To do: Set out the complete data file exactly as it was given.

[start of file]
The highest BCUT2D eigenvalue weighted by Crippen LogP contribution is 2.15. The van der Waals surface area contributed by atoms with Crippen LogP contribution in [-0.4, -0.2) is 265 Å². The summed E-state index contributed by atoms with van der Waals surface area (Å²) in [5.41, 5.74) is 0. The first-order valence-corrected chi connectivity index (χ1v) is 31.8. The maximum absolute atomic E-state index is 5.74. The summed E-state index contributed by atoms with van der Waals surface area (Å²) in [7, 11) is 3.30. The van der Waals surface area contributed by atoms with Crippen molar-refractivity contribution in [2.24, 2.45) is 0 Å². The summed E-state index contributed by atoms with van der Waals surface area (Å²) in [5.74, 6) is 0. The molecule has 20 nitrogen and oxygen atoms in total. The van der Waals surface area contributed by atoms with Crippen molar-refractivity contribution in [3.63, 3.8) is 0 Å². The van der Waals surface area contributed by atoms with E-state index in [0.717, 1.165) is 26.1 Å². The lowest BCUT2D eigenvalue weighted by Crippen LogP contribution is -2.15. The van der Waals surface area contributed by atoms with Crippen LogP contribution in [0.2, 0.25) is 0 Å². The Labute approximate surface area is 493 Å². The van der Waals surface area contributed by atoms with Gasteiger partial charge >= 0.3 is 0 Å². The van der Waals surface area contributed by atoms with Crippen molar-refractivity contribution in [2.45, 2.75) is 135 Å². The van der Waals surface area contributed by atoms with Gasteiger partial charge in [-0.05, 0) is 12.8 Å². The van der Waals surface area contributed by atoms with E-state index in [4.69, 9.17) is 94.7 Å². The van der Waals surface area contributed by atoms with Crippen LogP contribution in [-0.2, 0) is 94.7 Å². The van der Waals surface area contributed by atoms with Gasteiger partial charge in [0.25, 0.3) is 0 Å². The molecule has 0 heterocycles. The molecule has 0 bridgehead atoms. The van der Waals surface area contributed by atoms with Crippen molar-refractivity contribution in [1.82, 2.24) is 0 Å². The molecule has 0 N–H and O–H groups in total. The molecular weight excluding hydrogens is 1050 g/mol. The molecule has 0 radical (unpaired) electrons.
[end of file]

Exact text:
The highest BCUT2D eigenvalue weighted by Crippen LogP contribution is 2.15. The van der Waals surface area contributed by atoms with Crippen LogP contribution in [-0.4, -0.2) is 265 Å². The summed E-state index contributed by atoms with van der Waals surface area (Å²) in [5.41, 5.74) is 0. The first-order valence-corrected chi connectivity index (χ1v) is 31.8. The maximum absolute atomic E-state index is 5.74. The summed E-state index contributed by atoms with van der Waals surface area (Å²) in [7, 11) is 3.30. The van der Waals surface area contributed by atoms with Crippen molar-refractivity contribution in [2.24, 2.45) is 0 Å². The summed E-state index contributed by atoms with van der Waals surface area (Å²) in [5.74, 6) is 0. The molecule has 20 nitrogen and oxygen atoms in total. The van der Waals surface area contributed by atoms with Crippen molar-refractivity contribution in [3.63, 3.8) is 0 Å². The van der Waals surface area contributed by atoms with E-state index in [0.717, 1.165) is 26.1 Å². The lowest BCUT2D eigenvalue weighted by Crippen LogP contribution is -2.15. The van der Waals surface area contributed by atoms with Crippen LogP contribution in [0.2, 0.25) is 0 Å². The Labute approximate surface area is 493 Å². The van der Waals surface area contributed by atoms with Gasteiger partial charge >= 0.3 is 0 Å². The van der Waals surface area contributed by atoms with Crippen molar-refractivity contribution in [2.45, 2.75) is 135 Å². The van der Waals surface area contributed by atoms with Gasteiger partial charge in [-0.05, 0) is 12.8 Å². The van der Waals surface area contributed by atoms with E-state index in [4.69, 9.17) is 94.7 Å². The van der Waals surface area contributed by atoms with Crippen LogP contribution in [-0.2, 0) is 94.7 Å². The van der Waals surface area contributed by atoms with Gasteiger partial charge in [0.25, 0.3) is 0 Å². The molecule has 0 heterocycles. The molecule has 0 bridgehead atoms. The van der Waals surface area contributed by atoms with Crippen molar-refractivity contribution in [1.82, 2.24) is 0 Å². The molecule has 0 N–H and O–H groups in total. The molecular weight excluding hydrogens is 1050 g/mol. The molecule has 0 radical (unpaired) electrons.